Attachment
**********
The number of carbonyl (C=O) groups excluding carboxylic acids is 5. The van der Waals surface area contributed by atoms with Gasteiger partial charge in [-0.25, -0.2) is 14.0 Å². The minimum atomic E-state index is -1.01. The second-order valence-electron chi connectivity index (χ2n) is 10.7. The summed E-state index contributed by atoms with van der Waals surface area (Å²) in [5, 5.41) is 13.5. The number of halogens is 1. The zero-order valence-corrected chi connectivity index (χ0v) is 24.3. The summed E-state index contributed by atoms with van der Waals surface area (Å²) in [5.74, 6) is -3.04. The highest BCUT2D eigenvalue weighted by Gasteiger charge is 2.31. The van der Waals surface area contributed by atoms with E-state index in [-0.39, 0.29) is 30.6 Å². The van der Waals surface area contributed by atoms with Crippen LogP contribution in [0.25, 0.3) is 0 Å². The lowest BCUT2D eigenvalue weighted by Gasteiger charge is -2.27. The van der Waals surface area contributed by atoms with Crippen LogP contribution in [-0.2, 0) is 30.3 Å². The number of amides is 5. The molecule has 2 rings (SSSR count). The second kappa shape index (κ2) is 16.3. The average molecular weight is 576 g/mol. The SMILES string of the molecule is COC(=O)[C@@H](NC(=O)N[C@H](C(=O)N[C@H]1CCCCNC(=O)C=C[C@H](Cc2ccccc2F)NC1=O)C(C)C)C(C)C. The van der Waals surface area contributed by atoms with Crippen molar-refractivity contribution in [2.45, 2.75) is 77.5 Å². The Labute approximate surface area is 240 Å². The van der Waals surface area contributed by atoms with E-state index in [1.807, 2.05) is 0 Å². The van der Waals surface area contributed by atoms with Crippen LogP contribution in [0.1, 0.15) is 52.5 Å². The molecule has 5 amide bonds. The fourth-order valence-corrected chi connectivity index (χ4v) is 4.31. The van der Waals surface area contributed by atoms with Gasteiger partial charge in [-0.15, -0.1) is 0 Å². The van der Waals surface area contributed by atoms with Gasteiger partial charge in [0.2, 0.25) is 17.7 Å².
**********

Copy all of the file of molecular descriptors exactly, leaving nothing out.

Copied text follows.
The number of carbonyl (C=O) groups excluding carboxylic acids is 5. The van der Waals surface area contributed by atoms with Gasteiger partial charge in [-0.25, -0.2) is 14.0 Å². The minimum atomic E-state index is -1.01. The second-order valence-electron chi connectivity index (χ2n) is 10.7. The summed E-state index contributed by atoms with van der Waals surface area (Å²) in [5, 5.41) is 13.5. The number of halogens is 1. The zero-order valence-corrected chi connectivity index (χ0v) is 24.3. The summed E-state index contributed by atoms with van der Waals surface area (Å²) in [5.74, 6) is -3.04. The highest BCUT2D eigenvalue weighted by Gasteiger charge is 2.31. The van der Waals surface area contributed by atoms with E-state index in [-0.39, 0.29) is 30.6 Å². The van der Waals surface area contributed by atoms with Crippen LogP contribution in [0.25, 0.3) is 0 Å². The lowest BCUT2D eigenvalue weighted by Gasteiger charge is -2.27. The van der Waals surface area contributed by atoms with Crippen LogP contribution in [-0.2, 0) is 30.3 Å². The number of amides is 5. The molecule has 2 rings (SSSR count). The second kappa shape index (κ2) is 16.3. The average molecular weight is 576 g/mol. The SMILES string of the molecule is COC(=O)[C@@H](NC(=O)N[C@H](C(=O)N[C@H]1CCCCNC(=O)C=C[C@H](Cc2ccccc2F)NC1=O)C(C)C)C(C)C. The van der Waals surface area contributed by atoms with Crippen molar-refractivity contribution in [2.45, 2.75) is 77.5 Å². The Labute approximate surface area is 240 Å². The van der Waals surface area contributed by atoms with E-state index in [1.807, 2.05) is 0 Å². The van der Waals surface area contributed by atoms with Crippen LogP contribution in [0.1, 0.15) is 52.5 Å². The molecule has 5 amide bonds. The fourth-order valence-corrected chi connectivity index (χ4v) is 4.31. The van der Waals surface area contributed by atoms with Gasteiger partial charge in [-0.15, -0.1) is 0 Å². The van der Waals surface area contributed by atoms with Gasteiger partial charge in [0.2, 0.25) is 17.7 Å².